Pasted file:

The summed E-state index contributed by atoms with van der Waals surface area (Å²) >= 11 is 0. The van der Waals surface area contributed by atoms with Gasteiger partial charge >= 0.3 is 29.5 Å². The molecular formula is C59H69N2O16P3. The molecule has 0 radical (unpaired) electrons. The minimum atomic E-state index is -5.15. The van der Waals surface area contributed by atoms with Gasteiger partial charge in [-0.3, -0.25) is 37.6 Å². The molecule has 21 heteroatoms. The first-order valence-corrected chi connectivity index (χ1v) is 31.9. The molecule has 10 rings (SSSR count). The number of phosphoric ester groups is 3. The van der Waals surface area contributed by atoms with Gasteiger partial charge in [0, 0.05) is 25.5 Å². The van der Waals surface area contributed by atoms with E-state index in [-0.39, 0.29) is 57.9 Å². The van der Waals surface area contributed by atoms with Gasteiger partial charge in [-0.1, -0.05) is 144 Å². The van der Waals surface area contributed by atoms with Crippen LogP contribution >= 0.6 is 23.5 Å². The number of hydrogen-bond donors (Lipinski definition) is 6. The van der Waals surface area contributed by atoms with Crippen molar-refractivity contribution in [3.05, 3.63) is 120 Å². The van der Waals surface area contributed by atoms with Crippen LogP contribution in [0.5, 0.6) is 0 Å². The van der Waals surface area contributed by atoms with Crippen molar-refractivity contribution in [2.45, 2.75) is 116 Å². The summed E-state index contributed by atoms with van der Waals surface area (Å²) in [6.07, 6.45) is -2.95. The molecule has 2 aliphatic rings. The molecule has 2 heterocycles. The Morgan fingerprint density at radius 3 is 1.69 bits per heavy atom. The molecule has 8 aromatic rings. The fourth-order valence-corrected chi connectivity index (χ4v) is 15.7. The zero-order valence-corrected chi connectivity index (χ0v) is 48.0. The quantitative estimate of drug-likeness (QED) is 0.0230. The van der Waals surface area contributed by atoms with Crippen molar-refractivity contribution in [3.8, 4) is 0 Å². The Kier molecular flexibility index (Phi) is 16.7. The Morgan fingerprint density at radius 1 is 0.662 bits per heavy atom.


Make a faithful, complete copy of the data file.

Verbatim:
The summed E-state index contributed by atoms with van der Waals surface area (Å²) >= 11 is 0. The van der Waals surface area contributed by atoms with Gasteiger partial charge >= 0.3 is 29.5 Å². The molecular formula is C59H69N2O16P3. The molecule has 0 radical (unpaired) electrons. The minimum atomic E-state index is -5.15. The van der Waals surface area contributed by atoms with Gasteiger partial charge in [-0.3, -0.25) is 37.6 Å². The molecule has 21 heteroatoms. The first-order valence-corrected chi connectivity index (χ1v) is 31.9. The molecule has 10 rings (SSSR count). The number of phosphoric ester groups is 3. The van der Waals surface area contributed by atoms with Gasteiger partial charge in [0, 0.05) is 25.5 Å². The van der Waals surface area contributed by atoms with E-state index in [-0.39, 0.29) is 57.9 Å². The van der Waals surface area contributed by atoms with Gasteiger partial charge in [-0.1, -0.05) is 144 Å². The van der Waals surface area contributed by atoms with Crippen LogP contribution >= 0.6 is 23.5 Å². The number of hydrogen-bond donors (Lipinski definition) is 6. The van der Waals surface area contributed by atoms with Crippen molar-refractivity contribution in [3.05, 3.63) is 120 Å². The van der Waals surface area contributed by atoms with Crippen LogP contribution in [0.5, 0.6) is 0 Å². The van der Waals surface area contributed by atoms with Crippen molar-refractivity contribution in [2.45, 2.75) is 116 Å². The summed E-state index contributed by atoms with van der Waals surface area (Å²) in [6.07, 6.45) is -2.95. The molecule has 2 aliphatic rings. The molecule has 2 heterocycles. The Morgan fingerprint density at radius 3 is 1.69 bits per heavy atom. The molecule has 8 aromatic rings. The fourth-order valence-corrected chi connectivity index (χ4v) is 15.7. The zero-order valence-corrected chi connectivity index (χ0v) is 48.0. The quantitative estimate of drug-likeness (QED) is 0.0230. The van der Waals surface area contributed by atoms with Crippen molar-refractivity contribution in [3.8, 4) is 0 Å². The Kier molecular flexibility index (Phi) is 16.7. The Morgan fingerprint density at radius 1 is 0.662 bits per heavy atom.